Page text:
Over the last few weeks, we've been running a series of posts on the biomedical model. This approach, perhaps more than any other, forms the solid foundations for a lot of physiotherapy theory and practice, so it makes sense to try to understand it better. Here are the links to all the respective posts that make up the complete set: What is the biomedical model #1 - introduction and specific aetiology#2 - germ theory#3 - Cartesian dualism#4 - experimentation#5 - reductionism#6 - normalisation#7 - body-as-machine Critique of the biomedical model #1 - mind-body dualism#2 - medical power#3 - what it means to be a person#4 - standard deviation#5 - (ab)normal … [Read more...] about The biomedical model – for better or worse
The last in the series looking at the biomedical model focuses on perhaps the most important aspect of the model for physiotherapists – the body-as-machine. If you’ve read anything in critical physiotherapy over the last decade, you will almost certainly have come across the idea of the body-as-machine. Dating back perhaps as far as René Descartes and the idea that the body could be understood as separate from the mind, the body-as-machine became a specially powerful metaphor for medicine after the Industrial Revolution. Machinery, it seemed, provided the perfect metaphor for how body should work, because if industrialists could organise the production of food, fabrics, … [Read more...] about What is the biomedical model #7
Our esteemed Roger Kerry (@RogerKerry1) asked a great question on Twitter last week. Is a detailed knowledge of anatomy (e.g. muscle structure/innervation; bone form; neural plexi structure; lung structure; etc) necessary to be a good clinician? (Here's a link to the full Twitter conversation). Interestingly, peoples' responses broadly polarised into two binary positions with roughly two-thirds of respondents arguing a qualified "yes", that anatomy was essential, with a third arguing "no". The posted comments also make for interesting reading. But it felt to me that one of the things missing from the debate was a discussion of what anatomy does for physiotherapy, beyond giving us a … [Read more...] about Anatomy and physiotherapy
When physiotherapists refer to the body, they're often referring to the body that's defined by biomedicine: organised into systems; physical; patho-anatomical; cellular; the place where injury and illness can be located; biological. But this only accounts for a small group of 'bodies' that we encounter in practice every day. A recent conference announcement highlighted some of the bodies that Victorians were interested in, and many of these still interest physiotherapists: busy bodies body markings disabled bodies prosthetics bodies behaving badly the body as spectacle fragmented bodies queer bodies raced bodies disciplined bodies animal bodies … [Read more...] about There was always more than one body in physiotherapy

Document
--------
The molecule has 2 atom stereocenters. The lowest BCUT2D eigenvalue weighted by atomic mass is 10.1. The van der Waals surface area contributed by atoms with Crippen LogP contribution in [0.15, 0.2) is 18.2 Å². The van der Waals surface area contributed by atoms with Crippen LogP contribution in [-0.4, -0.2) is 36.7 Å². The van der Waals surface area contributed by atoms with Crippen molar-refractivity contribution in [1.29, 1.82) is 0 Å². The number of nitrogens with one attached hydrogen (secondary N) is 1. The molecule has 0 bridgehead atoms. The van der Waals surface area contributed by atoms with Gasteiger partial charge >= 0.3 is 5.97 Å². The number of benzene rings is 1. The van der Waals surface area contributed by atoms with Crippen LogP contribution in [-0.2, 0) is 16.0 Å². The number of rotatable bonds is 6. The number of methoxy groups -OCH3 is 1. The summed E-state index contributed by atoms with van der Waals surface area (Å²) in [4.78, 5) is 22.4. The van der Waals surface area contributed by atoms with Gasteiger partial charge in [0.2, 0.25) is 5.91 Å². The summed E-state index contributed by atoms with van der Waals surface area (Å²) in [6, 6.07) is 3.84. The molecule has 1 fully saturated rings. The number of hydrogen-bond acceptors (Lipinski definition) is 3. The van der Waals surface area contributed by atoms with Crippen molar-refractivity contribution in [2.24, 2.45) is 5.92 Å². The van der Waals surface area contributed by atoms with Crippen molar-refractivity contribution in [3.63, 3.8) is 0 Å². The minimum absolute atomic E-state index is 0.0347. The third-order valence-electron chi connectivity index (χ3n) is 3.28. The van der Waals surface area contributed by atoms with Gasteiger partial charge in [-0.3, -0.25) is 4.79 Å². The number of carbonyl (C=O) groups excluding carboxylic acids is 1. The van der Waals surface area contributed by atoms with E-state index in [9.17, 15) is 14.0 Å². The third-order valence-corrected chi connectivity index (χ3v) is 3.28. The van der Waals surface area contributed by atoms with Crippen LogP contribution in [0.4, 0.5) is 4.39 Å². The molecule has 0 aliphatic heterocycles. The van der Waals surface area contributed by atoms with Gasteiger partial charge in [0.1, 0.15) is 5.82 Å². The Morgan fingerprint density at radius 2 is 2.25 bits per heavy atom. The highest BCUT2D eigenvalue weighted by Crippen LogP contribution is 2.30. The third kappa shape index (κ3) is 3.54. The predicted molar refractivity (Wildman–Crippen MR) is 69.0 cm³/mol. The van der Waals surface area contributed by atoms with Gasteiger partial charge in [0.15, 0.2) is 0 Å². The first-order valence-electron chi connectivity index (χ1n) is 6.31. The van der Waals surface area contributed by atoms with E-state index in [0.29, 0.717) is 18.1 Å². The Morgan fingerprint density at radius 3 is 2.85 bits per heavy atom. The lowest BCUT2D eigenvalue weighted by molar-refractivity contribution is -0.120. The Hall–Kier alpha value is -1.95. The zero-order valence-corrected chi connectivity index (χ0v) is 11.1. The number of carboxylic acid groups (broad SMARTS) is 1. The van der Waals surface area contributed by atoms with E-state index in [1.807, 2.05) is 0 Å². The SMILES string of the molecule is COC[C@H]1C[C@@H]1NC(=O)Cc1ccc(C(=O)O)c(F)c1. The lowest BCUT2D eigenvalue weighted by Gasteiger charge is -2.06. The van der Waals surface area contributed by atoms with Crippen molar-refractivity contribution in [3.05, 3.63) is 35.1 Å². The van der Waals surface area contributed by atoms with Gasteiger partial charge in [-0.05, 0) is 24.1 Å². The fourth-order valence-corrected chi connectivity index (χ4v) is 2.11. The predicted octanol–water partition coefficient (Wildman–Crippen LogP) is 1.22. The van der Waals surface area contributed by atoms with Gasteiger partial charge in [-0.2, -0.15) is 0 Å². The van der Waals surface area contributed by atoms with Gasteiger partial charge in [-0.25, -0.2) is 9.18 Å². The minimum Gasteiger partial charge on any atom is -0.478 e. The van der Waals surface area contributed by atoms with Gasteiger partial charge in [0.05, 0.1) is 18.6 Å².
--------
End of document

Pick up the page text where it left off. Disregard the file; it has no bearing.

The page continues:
Having talked with people about my last blog entry (Exercising our demons, 16th May 2010), one of the most interesting conversations centred around physiotherapy’s fascination with its heros; the ‘big names’ in the profession that are made famous by their inventions and innovations. The last blog entry touched on this only briefly, and only in the sense that I expressed my dislike for the naked evangelizing of some of the speakers at our conference. But there is a bigger point here that deserves consideration, because - as a couple of my colleagues pointed out - physiotherapy really does suffer, at times, from the cult of the hero. … [Read more...] about The cult of the hero
The vision for UK physiotherapy from csp.org.uk on Vimeo. The CSP has just released a new video titled The vision for UK physiotherapy, which is in a similar vein, and follows closely on from the Physiotherapy Associate of British Colombia's recent Choose to move video, which I wrote about recently (link), and the APTA's call for a 'transformative year in physical therapy (link). Each of these calls carry a similar message about the transformative possibilities of physiotherapy and the importance of physiotherapists reaching beyond the narrow confines of the body-as-machine. It's hugely significant that physiotherapists are now recognising this and seeing that unless they can connect … [Read more...] about Is this really a vision for physiotherapy?
There has been a lot of interest on social media over the last few days in this promotional video from the Physiotherapy Associate of British Colombia (PABC) called Choose to move (see below). What's really striking about this video is that it's all about movement; not the kind of movement defined by the American Physical Therapy Association as “a system of physiological organ systems that interact to produce movement of the body and its parts," but rather a humanistic, social and deeply personal experience. As @AdamMeakins opined on Twitter, [this is a] 'f**king awesome advert... No tape, needles, machines or manips in sight!' The advert does a wonderful job of connecting physiotherapy … [Read more...] about 'Choose to move' is powerful, but now show me how